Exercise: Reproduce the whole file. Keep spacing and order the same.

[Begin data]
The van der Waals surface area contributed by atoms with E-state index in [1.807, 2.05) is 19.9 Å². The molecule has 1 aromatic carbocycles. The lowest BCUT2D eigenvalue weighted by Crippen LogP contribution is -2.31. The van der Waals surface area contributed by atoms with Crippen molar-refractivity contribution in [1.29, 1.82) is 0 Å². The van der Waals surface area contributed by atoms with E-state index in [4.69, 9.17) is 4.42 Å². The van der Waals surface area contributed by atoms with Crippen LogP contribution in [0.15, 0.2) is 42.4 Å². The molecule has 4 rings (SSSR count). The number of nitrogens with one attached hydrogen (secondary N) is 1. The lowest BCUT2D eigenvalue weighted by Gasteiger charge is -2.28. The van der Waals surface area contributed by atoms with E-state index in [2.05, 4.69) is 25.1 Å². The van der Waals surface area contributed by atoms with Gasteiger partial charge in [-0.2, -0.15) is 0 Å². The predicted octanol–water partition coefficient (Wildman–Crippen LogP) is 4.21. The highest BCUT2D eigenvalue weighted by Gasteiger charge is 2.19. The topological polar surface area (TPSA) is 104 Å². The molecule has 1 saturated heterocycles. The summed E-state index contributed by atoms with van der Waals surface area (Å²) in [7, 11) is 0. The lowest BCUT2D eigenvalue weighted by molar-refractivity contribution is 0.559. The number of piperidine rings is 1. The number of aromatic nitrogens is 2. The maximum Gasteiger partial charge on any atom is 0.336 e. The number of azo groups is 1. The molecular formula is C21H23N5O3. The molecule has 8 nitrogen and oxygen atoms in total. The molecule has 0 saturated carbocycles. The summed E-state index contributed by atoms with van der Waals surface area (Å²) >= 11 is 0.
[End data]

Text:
The van der Waals surface area contributed by atoms with E-state index in [1.807, 2.05) is 19.9 Å². The molecule has 1 aromatic carbocycles. The lowest BCUT2D eigenvalue weighted by Crippen LogP contribution is -2.31. The van der Waals surface area contributed by atoms with Crippen molar-refractivity contribution in [1.29, 1.82) is 0 Å². The van der Waals surface area contributed by atoms with E-state index in [4.69, 9.17) is 4.42 Å². The van der Waals surface area contributed by atoms with Crippen LogP contribution in [0.15, 0.2) is 42.4 Å². The molecule has 4 rings (SSSR count). The number of nitrogens with one attached hydrogen (secondary N) is 1. The lowest BCUT2D eigenvalue weighted by Gasteiger charge is -2.28. The van der Waals surface area contributed by atoms with E-state index in [2.05, 4.69) is 25.1 Å². The van der Waals surface area contributed by atoms with Gasteiger partial charge in [-0.2, -0.15) is 0 Å². The predicted octanol–water partition coefficient (Wildman–Crippen LogP) is 4.21. The highest BCUT2D eigenvalue weighted by Gasteiger charge is 2.19. The topological polar surface area (TPSA) is 104 Å². The molecule has 1 saturated heterocycles. The summed E-state index contributed by atoms with van der Waals surface area (Å²) in [7, 11) is 0. The lowest BCUT2D eigenvalue weighted by molar-refractivity contribution is 0.559. The number of piperidine rings is 1. The number of aromatic nitrogens is 2. The maximum Gasteiger partial charge on any atom is 0.336 e. The number of azo groups is 1. The molecular formula is C21H23N5O3. The molecule has 8 nitrogen and oxygen atoms in total. The molecule has 0 saturated carbocycles. The summed E-state index contributed by atoms with van der Waals surface area (Å²) >= 11 is 0.